In the poem "The Red Wheelbarrow" by William Carlos Williams, there is no specific mention of any person. However, he wrote that the poem "sprang from affection" for an old man named Marshall, to paraphrase. How does this affection for Marshall come through in the poem? Is it visible in the subtext of the poem?
The exact quote you're alluding to is presumably this one, cited at Wikipedia:
["The Red Wheelbarrow"] sprang from affection for an old Negro named Marshall. He had been a fisherman, caught porgies off Gloucester. He used to tell me how he had to work in the cold in freezing weather, standing ankle deep in cracked ice packing down the ﬁsh. He said he didn’t feel cold. He never felt cold in his life until just recently. I liked that man, and his son Milton almost as much. In his back yard I saw the red wheelbarrow surrounded by the white chickens. I suppose my affection for the old man somehow got into the writing.
So how did that affection get into the writing? Where's the connection between the old Marshall and the poem? For reference, the full poem is only 16 words long and goes as follows:
so much depends
a red wheel
glazed with rain
beside the white
Maybe Williams was talking nonsense.
It's not unknown for authors, including poets, to just make stuff up when talking later on about the inspirations for their work. I found this article (mostly hidden behind a paywall, sorry - I'll include lengthy quotes here) which speculates that:
Williams' desire, late in his life, to say that his "affection for the old man somehow got into the writing" suggests his muse had trouble digesting Marshall and the black working-class experience he represents. Undoubtedly, Williams has a genuine affection for this man and sympathy for his plight that "somehow" get into the poem. But the question to ask is how they got there, because the poem, and Williams' lifelong relationship with it, would suggest that every effort was made to erase from the poem not only Marshall but, perhaps more importantly, Williams' feelings for him. [...]
As Williams sought different titles for the poem, little or no regard seems to be given to Marshall's role in the poem and even less to the black working-class experience he represents. Nonetheless, in so far as the title, "The Red Wheelbarrow," works to make the poem's "a red wheel / barrow" the wheelbarrow upon which so much depends, one could argue the definite article indicates its owner. In a certain way, it does, although the owner is usually read in terms of some abstraction—mankind, primitive man, rural life—not in terms of a historically specific individual. More than Marshall or these other owners, though, what the title's definite article indicates is Williams' ownership or authority, stating in effect: here is the red wheelbarrow I discovered and turned into "a red wheel / barrow." As Williams removes the poem from Spring and All and finds new contexts for it, he seeks to establish both his authority to speak for it, and, more importantly, its authority to speak for him. At some points in this process the emotional significance of Marshall all but disappears. At other points, however, Williams opens the poem up to the sort of symbolism and sentiment—those "extraneous comparisons, similes, [and] overweening autobiographies of the heart" that Zukofsky praised Williams for avoiding in Spring and All—that allow the figure of Marshall to appear.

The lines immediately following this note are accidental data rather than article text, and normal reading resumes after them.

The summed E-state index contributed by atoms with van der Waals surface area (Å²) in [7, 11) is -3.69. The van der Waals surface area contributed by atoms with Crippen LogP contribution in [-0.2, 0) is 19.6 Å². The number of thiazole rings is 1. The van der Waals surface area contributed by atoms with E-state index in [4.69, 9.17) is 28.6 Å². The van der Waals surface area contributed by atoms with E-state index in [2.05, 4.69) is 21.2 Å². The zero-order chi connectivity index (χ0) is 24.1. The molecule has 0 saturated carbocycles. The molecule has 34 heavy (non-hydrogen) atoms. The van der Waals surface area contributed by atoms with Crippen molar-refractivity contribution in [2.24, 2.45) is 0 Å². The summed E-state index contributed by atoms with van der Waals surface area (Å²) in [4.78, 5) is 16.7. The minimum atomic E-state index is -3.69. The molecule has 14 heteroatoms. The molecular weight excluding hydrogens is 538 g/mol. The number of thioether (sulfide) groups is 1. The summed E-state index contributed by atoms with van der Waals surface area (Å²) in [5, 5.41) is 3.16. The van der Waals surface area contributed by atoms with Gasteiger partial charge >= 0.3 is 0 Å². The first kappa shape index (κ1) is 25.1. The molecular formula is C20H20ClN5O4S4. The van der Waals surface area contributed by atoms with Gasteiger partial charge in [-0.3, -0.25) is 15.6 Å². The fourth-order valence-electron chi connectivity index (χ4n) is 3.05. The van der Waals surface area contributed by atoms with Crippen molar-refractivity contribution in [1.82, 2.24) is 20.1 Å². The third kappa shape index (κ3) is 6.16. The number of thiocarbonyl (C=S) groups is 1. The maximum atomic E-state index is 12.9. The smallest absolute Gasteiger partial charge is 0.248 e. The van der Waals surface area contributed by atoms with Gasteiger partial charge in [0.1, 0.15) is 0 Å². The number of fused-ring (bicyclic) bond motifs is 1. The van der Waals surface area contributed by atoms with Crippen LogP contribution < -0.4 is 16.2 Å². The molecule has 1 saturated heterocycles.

Let's be honest, there isn't really much room among those mere 16 words for "affection" or any other emotion to shine through very strongly. This seems to be the best anyone's been able to come up with (from the same source as above):
Combined with the thematic and color associations Perloff draws out, perhaps one could see Williams' admiration for the red wheelbarrow's black owner as lifting the poem's technical virtuosity into a whole other realm of social commentary and irony. The comment that "so much depends / upon" the wheelbarrow could be an acknowledgement of the precarious nature of Marshall's life of manual labor. And the vibrant red of the wheelbarrow glazed with rainwater could embody Marshall's blood, sweat and tears, silently condemning "the white / chickens" beside it. However, if these feelings are in the poem, they can only begin to emerge with the discovery of Marshall thirty years later in William's account of the poem in his article for Holiday.
"The Red Wheelbarrow" presumably has some "hidden meaning".
Here is my own explication via transliteration:
so much depends upon
a red wheel barrow
glazed with rain water
beside the white chickens.
I think it means:
so much depends upon
AS the CORPOREALIZATION OF the MESSIAH
therefore, SING, LET US REJOICE FOR the SON
Here's why. Using @ = aleph, KH = het, kh = khaf, 3 = aiyin, a: = vowel "aye" and [T] for the ancient sound of the shin
- wheelbarrow = KHaDoFeN < Aramaic KHaD = one + @oFeN = wheel.
red wheelbarrow = KHaDoFeN @aDoM KHaD BeN-@aDaM = one + man/human/person
rain water = Ma:-GeSHeM. Glazed = Z'khookhi.
with rainwater glazed = B'Ma:GeSHeM Z' khookhi B'MaGSHiM MaSHiaKH = as [the] corporealization of + [the] Messiah
Beside the = 3aL YaD Ha- 3aL YaDa: Ha- = by means of, through; because of [this]
- white chickens = TaRNaGoLoT LaVaN [T]aR NaGiLaT LaBeN = sing, let us rejoice + for [the] son
Did Williams do this with conscious intent?
Did Williams know enough Hebrew to implement this process?
If this poem were written by Lewis Carroll, I would say "yes". Carroll was fluent in all of the languages mentioned in The Hunting of the Snark.
Williams’s mother was a Puerto Rican woman of French Basque and Dutch Jewish descent.
Perhaps he learned some Hebrew from his mother?
Perhaps he “engineered” this poem by doing the exact opposite of what I did?